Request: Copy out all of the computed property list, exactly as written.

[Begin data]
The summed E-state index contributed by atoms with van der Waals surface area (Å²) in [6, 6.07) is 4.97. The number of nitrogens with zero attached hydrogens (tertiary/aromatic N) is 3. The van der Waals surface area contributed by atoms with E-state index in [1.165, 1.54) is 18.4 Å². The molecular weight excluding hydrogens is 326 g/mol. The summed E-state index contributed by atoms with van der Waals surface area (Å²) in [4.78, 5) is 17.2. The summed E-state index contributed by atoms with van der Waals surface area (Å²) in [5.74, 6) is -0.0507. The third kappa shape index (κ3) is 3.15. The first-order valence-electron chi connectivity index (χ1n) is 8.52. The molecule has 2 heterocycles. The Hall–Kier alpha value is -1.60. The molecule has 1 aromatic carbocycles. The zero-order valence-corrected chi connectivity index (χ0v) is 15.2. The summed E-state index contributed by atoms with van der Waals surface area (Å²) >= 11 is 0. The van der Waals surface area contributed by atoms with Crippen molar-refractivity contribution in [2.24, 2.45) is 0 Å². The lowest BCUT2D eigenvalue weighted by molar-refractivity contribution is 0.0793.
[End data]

The summed E-state index contributed by atoms with van der Waals surface area (Å²) in [6, 6.07) is 4.97. The number of nitrogens with zero attached hydrogens (tertiary/aromatic N) is 3. The van der Waals surface area contributed by atoms with E-state index in [1.165, 1.54) is 18.4 Å². The molecular weight excluding hydrogens is 326 g/mol. The summed E-state index contributed by atoms with van der Waals surface area (Å²) in [4.78, 5) is 17.2. The summed E-state index contributed by atoms with van der Waals surface area (Å²) in [5.74, 6) is -0.0507. The third kappa shape index (κ3) is 3.15. The first-order valence-electron chi connectivity index (χ1n) is 8.52. The molecule has 2 heterocycles. The Hall–Kier alpha value is -1.60. The molecule has 1 aromatic carbocycles. The zero-order valence-corrected chi connectivity index (χ0v) is 15.2. The summed E-state index contributed by atoms with van der Waals surface area (Å²) >= 11 is 0. The van der Waals surface area contributed by atoms with Crippen molar-refractivity contribution in [2.24, 2.45) is 0 Å². The lowest BCUT2D eigenvalue weighted by molar-refractivity contribution is 0.0793.